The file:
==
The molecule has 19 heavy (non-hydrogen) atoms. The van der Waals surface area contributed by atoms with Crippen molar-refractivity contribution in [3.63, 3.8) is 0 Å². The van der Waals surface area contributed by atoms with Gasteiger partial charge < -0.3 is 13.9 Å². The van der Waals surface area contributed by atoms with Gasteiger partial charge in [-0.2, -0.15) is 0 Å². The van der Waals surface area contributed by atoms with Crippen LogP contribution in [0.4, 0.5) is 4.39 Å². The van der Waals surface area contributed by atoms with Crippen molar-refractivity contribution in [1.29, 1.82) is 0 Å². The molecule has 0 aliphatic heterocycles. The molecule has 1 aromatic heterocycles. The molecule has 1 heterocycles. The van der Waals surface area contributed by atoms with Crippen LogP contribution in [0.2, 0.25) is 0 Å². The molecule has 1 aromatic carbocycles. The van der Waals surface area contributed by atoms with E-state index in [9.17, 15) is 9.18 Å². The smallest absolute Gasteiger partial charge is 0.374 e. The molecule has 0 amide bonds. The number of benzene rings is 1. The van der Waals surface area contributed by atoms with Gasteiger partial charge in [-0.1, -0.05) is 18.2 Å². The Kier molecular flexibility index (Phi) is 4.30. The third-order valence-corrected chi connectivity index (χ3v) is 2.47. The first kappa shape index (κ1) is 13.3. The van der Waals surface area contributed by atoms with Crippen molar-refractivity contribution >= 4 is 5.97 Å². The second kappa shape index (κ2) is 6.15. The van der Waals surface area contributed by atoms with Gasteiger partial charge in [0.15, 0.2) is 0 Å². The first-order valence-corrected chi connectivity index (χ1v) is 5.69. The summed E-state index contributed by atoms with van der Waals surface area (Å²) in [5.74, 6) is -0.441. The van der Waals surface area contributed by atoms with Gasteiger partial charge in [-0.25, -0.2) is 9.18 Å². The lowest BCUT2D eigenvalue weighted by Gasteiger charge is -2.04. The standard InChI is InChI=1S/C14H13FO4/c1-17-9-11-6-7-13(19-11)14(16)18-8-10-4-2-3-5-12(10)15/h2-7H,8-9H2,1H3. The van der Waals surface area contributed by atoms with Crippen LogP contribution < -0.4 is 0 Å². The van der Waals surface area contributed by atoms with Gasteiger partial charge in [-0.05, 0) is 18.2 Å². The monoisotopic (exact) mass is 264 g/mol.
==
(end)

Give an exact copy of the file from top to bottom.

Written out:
The molecule has 19 heavy (non-hydrogen) atoms. The van der Waals surface area contributed by atoms with Crippen molar-refractivity contribution in [3.63, 3.8) is 0 Å². The van der Waals surface area contributed by atoms with Gasteiger partial charge < -0.3 is 13.9 Å². The van der Waals surface area contributed by atoms with Gasteiger partial charge in [-0.2, -0.15) is 0 Å². The van der Waals surface area contributed by atoms with Crippen LogP contribution in [0.4, 0.5) is 4.39 Å². The van der Waals surface area contributed by atoms with Crippen molar-refractivity contribution in [1.29, 1.82) is 0 Å². The molecule has 0 aliphatic heterocycles. The molecule has 1 aromatic heterocycles. The molecule has 1 heterocycles. The van der Waals surface area contributed by atoms with Crippen LogP contribution in [0.2, 0.25) is 0 Å². The molecule has 1 aromatic carbocycles. The van der Waals surface area contributed by atoms with E-state index in [9.17, 15) is 9.18 Å². The smallest absolute Gasteiger partial charge is 0.374 e. The molecule has 0 amide bonds. The number of benzene rings is 1. The van der Waals surface area contributed by atoms with Gasteiger partial charge in [-0.1, -0.05) is 18.2 Å². The Kier molecular flexibility index (Phi) is 4.30. The third-order valence-corrected chi connectivity index (χ3v) is 2.47. The first kappa shape index (κ1) is 13.3. The van der Waals surface area contributed by atoms with Crippen molar-refractivity contribution >= 4 is 5.97 Å². The second kappa shape index (κ2) is 6.15. The van der Waals surface area contributed by atoms with Gasteiger partial charge in [0.15, 0.2) is 0 Å². The first-order valence-corrected chi connectivity index (χ1v) is 5.69. The summed E-state index contributed by atoms with van der Waals surface area (Å²) in [5.74, 6) is -0.441. The van der Waals surface area contributed by atoms with Gasteiger partial charge in [-0.25, -0.2) is 9.18 Å². The lowest BCUT2D eigenvalue weighted by Gasteiger charge is -2.04. The standard InChI is InChI=1S/C14H13FO4/c1-17-9-11-6-7-13(19-11)14(16)18-8-10-4-2-3-5-12(10)15/h2-7H,8-9H2,1H3. The van der Waals surface area contributed by atoms with Crippen LogP contribution < -0.4 is 0 Å². The van der Waals surface area contributed by atoms with Gasteiger partial charge in [-0.05, 0) is 18.2 Å². The monoisotopic (exact) mass is 264 g/mol.